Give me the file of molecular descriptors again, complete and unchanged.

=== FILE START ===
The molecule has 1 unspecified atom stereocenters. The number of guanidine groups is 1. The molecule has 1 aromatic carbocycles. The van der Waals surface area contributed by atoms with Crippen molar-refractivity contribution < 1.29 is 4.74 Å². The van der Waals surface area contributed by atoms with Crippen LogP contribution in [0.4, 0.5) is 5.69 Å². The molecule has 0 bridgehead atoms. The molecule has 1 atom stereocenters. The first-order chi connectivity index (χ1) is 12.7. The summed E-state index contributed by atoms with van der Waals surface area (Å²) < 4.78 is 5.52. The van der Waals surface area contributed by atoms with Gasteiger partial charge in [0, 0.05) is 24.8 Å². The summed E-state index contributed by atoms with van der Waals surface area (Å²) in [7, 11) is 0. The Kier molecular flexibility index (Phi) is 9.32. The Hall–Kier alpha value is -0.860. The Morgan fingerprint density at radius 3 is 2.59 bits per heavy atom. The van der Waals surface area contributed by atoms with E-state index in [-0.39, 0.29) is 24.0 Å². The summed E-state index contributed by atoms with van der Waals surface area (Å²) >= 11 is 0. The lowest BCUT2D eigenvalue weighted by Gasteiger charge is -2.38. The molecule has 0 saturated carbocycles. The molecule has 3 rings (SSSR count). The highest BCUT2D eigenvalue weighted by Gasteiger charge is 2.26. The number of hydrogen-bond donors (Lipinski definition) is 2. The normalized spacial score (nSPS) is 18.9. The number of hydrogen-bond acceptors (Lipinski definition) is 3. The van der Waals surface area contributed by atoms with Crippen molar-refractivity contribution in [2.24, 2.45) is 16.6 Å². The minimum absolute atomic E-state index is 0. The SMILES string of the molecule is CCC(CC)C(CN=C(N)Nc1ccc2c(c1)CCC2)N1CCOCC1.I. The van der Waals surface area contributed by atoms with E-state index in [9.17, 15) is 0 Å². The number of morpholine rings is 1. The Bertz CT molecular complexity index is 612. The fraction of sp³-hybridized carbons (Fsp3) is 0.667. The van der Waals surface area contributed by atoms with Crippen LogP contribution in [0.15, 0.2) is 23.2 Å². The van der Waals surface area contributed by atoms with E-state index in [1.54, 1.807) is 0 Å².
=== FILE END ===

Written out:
The molecule has 1 unspecified atom stereocenters. The number of guanidine groups is 1. The molecule has 1 aromatic carbocycles. The van der Waals surface area contributed by atoms with Crippen molar-refractivity contribution < 1.29 is 4.74 Å². The van der Waals surface area contributed by atoms with Crippen LogP contribution in [0.4, 0.5) is 5.69 Å². The molecule has 0 bridgehead atoms. The molecule has 1 atom stereocenters. The first-order chi connectivity index (χ1) is 12.7. The summed E-state index contributed by atoms with van der Waals surface area (Å²) < 4.78 is 5.52. The van der Waals surface area contributed by atoms with Gasteiger partial charge in [0, 0.05) is 24.8 Å². The summed E-state index contributed by atoms with van der Waals surface area (Å²) in [7, 11) is 0. The Kier molecular flexibility index (Phi) is 9.32. The Hall–Kier alpha value is -0.860. The Morgan fingerprint density at radius 3 is 2.59 bits per heavy atom. The van der Waals surface area contributed by atoms with E-state index in [-0.39, 0.29) is 24.0 Å². The summed E-state index contributed by atoms with van der Waals surface area (Å²) >= 11 is 0. The lowest BCUT2D eigenvalue weighted by Gasteiger charge is -2.38. The molecule has 0 saturated carbocycles. The molecule has 3 rings (SSSR count). The highest BCUT2D eigenvalue weighted by Gasteiger charge is 2.26. The number of hydrogen-bond donors (Lipinski definition) is 2. The normalized spacial score (nSPS) is 18.9. The number of hydrogen-bond acceptors (Lipinski definition) is 3. The van der Waals surface area contributed by atoms with Crippen molar-refractivity contribution in [2.24, 2.45) is 16.6 Å². The minimum absolute atomic E-state index is 0. The SMILES string of the molecule is CCC(CC)C(CN=C(N)Nc1ccc2c(c1)CCC2)N1CCOCC1.I. The van der Waals surface area contributed by atoms with E-state index in [9.17, 15) is 0 Å². The number of morpholine rings is 1. The Bertz CT molecular complexity index is 612. The fraction of sp³-hybridized carbons (Fsp3) is 0.667. The van der Waals surface area contributed by atoms with Crippen LogP contribution in [0.15, 0.2) is 23.2 Å². The van der Waals surface area contributed by atoms with E-state index in [1.54, 1.807) is 0 Å².